Samsung speeds up shifts in network architecture to software-centric solutions

Aims to address private 5G network markets

With rapid shifts in network architecture to software-centric design away from hardware-based deployment, Samsung Electronics Co., Ltd. is expanding its portfolio of Software-Defined Networking, or SDN solutions.

The rollout will help mobile operators and enterprises to manage networks more easily and intelligently, supporting mobile access or xHaul that refers to fronthaul, mid-haul, and backhaul transport networks.      

Samsung’s SDN portfolio already supports data center operations. With expanded capabilities, Samsung’s new SDN solutions will power enterprises in various sectors, including education, retail and energy. This full lineup of SDN will also support mobile access (xHaul), which refers to fronthaul, midhaul and backhaul transport networks.

SDN is a sort of software-based network architecture that controls a communication network centrally and intelligently using software solutions.

This centralized approach will offer greater automation and programmability in the entire network from access to the core, increasing operational efficiency.

Samsung leads the shift in network architecture away from hardware-oriented solution to software-centric one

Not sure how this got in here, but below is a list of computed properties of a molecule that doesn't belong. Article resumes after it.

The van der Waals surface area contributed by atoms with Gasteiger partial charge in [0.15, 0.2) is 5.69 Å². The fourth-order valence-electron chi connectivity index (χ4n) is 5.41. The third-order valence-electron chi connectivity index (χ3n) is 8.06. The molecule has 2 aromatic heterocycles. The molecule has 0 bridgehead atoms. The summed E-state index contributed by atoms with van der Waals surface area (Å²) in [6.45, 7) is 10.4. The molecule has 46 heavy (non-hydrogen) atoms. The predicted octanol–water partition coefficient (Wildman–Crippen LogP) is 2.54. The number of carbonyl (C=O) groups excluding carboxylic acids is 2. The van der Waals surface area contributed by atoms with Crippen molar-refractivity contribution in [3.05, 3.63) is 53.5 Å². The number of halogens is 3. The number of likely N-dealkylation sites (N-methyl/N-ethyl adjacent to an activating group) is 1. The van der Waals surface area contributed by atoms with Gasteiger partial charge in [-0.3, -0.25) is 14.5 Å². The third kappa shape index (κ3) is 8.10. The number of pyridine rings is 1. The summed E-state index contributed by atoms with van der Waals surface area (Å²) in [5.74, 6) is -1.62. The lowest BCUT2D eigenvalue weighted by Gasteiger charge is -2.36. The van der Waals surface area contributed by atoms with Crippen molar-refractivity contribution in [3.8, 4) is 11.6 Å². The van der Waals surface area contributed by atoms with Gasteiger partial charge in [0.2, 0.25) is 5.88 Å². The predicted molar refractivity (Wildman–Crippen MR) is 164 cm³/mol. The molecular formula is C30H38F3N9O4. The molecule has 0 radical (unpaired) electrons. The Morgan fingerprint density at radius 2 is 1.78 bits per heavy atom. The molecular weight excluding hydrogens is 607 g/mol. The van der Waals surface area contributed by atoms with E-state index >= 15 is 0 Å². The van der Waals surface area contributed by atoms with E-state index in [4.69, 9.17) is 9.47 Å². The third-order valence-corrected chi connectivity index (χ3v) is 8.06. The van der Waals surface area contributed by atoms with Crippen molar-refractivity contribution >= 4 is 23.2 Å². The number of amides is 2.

With architectural shift from a hardware-based deployment to software-centric network design, SDN is highly secure, scalable and adaptable, especially helpful in advancing private networks.

Samsung’s SDN portfolio covers all layers of the SDN architecture including controllers, orchestrators, switches and routers.

What are mainly characteristic of Samsung’s SDN are that it is all-in-one service, open-source based, user-friendly, and capable of end-to-end network slicing.

For example, Samsung’s SDN can serve multiple purposes in a single box, including data center SDN, enterprise SDN and mobile access (xHaul) SDN.

It also enables user to build a user-friendly 3D-based UX design, featuring high accessibility and usability. Based on ONOS, or open network operating system, it can support various types of open interfaces to enable multi-vendor enabling users to seamlessly integrate with third party switches and routers.

On top of that, it can automate network slicing end-to-end, which will help fulfill service-level agreement (SLA) requirements, even at the transport level. Combined with its RAN and Core, Samsung’s SDN solution will enable mobile operators to offer optimal networks for various business models through company’s end-to-end network slicing capability.